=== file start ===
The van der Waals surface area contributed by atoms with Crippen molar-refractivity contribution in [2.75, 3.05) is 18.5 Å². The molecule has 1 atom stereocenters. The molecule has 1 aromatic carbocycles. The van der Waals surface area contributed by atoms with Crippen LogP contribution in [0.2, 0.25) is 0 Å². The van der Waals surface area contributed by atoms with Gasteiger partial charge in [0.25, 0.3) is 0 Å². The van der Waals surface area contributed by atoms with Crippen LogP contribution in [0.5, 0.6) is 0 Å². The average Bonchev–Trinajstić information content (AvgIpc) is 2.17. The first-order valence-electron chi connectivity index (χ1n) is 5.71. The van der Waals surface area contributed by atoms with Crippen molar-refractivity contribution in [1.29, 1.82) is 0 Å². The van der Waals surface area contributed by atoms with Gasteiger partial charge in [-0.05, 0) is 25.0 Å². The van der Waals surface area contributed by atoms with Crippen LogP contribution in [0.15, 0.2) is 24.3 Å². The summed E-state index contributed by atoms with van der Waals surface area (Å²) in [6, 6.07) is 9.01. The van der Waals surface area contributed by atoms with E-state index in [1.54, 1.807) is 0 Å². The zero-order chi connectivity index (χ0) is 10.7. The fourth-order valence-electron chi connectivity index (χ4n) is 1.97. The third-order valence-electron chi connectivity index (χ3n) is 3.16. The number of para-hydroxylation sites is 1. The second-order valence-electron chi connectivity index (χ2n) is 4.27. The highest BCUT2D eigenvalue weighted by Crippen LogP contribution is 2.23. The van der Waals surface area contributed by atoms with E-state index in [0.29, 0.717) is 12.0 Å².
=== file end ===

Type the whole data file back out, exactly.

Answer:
The van der Waals surface area contributed by atoms with Crippen molar-refractivity contribution in [2.75, 3.05) is 18.5 Å². The molecule has 1 atom stereocenters. The molecule has 1 aromatic carbocycles. The van der Waals surface area contributed by atoms with Crippen LogP contribution in [0.2, 0.25) is 0 Å². The van der Waals surface area contributed by atoms with Gasteiger partial charge in [0.25, 0.3) is 0 Å². The van der Waals surface area contributed by atoms with Crippen LogP contribution in [0.5, 0.6) is 0 Å². The average Bonchev–Trinajstić information content (AvgIpc) is 2.17. The first-order valence-electron chi connectivity index (χ1n) is 5.71. The van der Waals surface area contributed by atoms with Crippen molar-refractivity contribution in [1.29, 1.82) is 0 Å². The van der Waals surface area contributed by atoms with Gasteiger partial charge in [-0.05, 0) is 25.0 Å². The van der Waals surface area contributed by atoms with Crippen LogP contribution in [0.15, 0.2) is 24.3 Å². The summed E-state index contributed by atoms with van der Waals surface area (Å²) in [6, 6.07) is 9.01. The van der Waals surface area contributed by atoms with E-state index in [1.54, 1.807) is 0 Å². The zero-order chi connectivity index (χ0) is 10.7. The fourth-order valence-electron chi connectivity index (χ4n) is 1.97. The third-order valence-electron chi connectivity index (χ3n) is 3.16. The number of para-hydroxylation sites is 1. The second-order valence-electron chi connectivity index (χ2n) is 4.27. The highest BCUT2D eigenvalue weighted by Crippen LogP contribution is 2.23. The van der Waals surface area contributed by atoms with E-state index in [0.29, 0.717) is 12.0 Å².